Since the House of Lords originated from the aristocracy, and in feudal times, aristocracy was expected to provide arms and men for wars, it makes sense to make them in charge of the military and security affairs. Perhaps it's a holdover from the feudal period when the Queen/King was an actual ruler, but has since evolved into the current form.
    Cultural quirks like that exist in RL and I wouldn't be too surprised if my IC character came across a country like that.

  4. - Top - End - #184
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    Quote Originally Posted by Togath View Post
    Just now noticed this thread and it looks like it could be help me with soem ideas i've had for a setting I've been trying to develope.
    Question 2: has there ever been a real world culture/country that used a system of having three leaders?
    Yes. The term for this is Triumvirate. Historically, they've mostly happened in times of political disruption, such as after a civil war, where you might have three loosely allied factions each headed by a powerful individual, or when the death of a single ruler doesn't leave a clear heir.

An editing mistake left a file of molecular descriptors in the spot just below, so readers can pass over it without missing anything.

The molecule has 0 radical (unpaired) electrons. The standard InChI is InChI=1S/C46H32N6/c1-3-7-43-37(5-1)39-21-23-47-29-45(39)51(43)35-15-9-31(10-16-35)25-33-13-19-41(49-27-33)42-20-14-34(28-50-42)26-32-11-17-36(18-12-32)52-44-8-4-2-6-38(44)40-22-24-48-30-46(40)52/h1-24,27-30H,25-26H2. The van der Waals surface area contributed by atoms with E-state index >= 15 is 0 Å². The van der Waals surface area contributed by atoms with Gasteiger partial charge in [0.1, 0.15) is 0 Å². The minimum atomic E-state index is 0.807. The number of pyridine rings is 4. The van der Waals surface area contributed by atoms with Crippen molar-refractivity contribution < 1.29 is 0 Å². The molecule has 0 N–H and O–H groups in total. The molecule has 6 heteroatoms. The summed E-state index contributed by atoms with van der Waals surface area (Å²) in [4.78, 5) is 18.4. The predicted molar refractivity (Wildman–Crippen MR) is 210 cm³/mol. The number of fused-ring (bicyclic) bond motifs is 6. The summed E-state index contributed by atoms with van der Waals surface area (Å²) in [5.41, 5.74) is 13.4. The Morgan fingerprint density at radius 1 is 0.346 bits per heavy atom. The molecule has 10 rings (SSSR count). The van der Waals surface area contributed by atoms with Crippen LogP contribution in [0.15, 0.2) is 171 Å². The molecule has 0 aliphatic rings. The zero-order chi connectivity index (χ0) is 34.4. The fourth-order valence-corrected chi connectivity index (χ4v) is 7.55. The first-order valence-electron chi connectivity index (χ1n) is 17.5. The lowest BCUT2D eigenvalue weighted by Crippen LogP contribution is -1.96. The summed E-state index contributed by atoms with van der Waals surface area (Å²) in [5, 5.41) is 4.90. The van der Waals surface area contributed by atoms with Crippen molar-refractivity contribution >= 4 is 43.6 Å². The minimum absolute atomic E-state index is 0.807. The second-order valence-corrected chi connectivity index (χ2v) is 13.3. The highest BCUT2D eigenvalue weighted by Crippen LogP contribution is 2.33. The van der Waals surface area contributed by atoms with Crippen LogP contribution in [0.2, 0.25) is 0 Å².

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    Default Re: Random Worldbuilding Questions (Biology, Geography, Society, etc.)

    Quote Originally Posted by Lord Tyger View Post
    Yes. The term for this is Triumvirate. Historically, they've mostly happened in times of political disruption, such as after a civil war, where you might have three loosely allied factions each headed by a powerful individual, or when the death of a single ruler doesn't leave a clear heir.
    There's one that immediately comes to mind. The one Julius Caesar murdered his way out of.

    http://en.wikipedia.org/wiki/First_Triumvirate
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  6. - Top - End - #186
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    Quote Originally Posted by Beleriphon View Post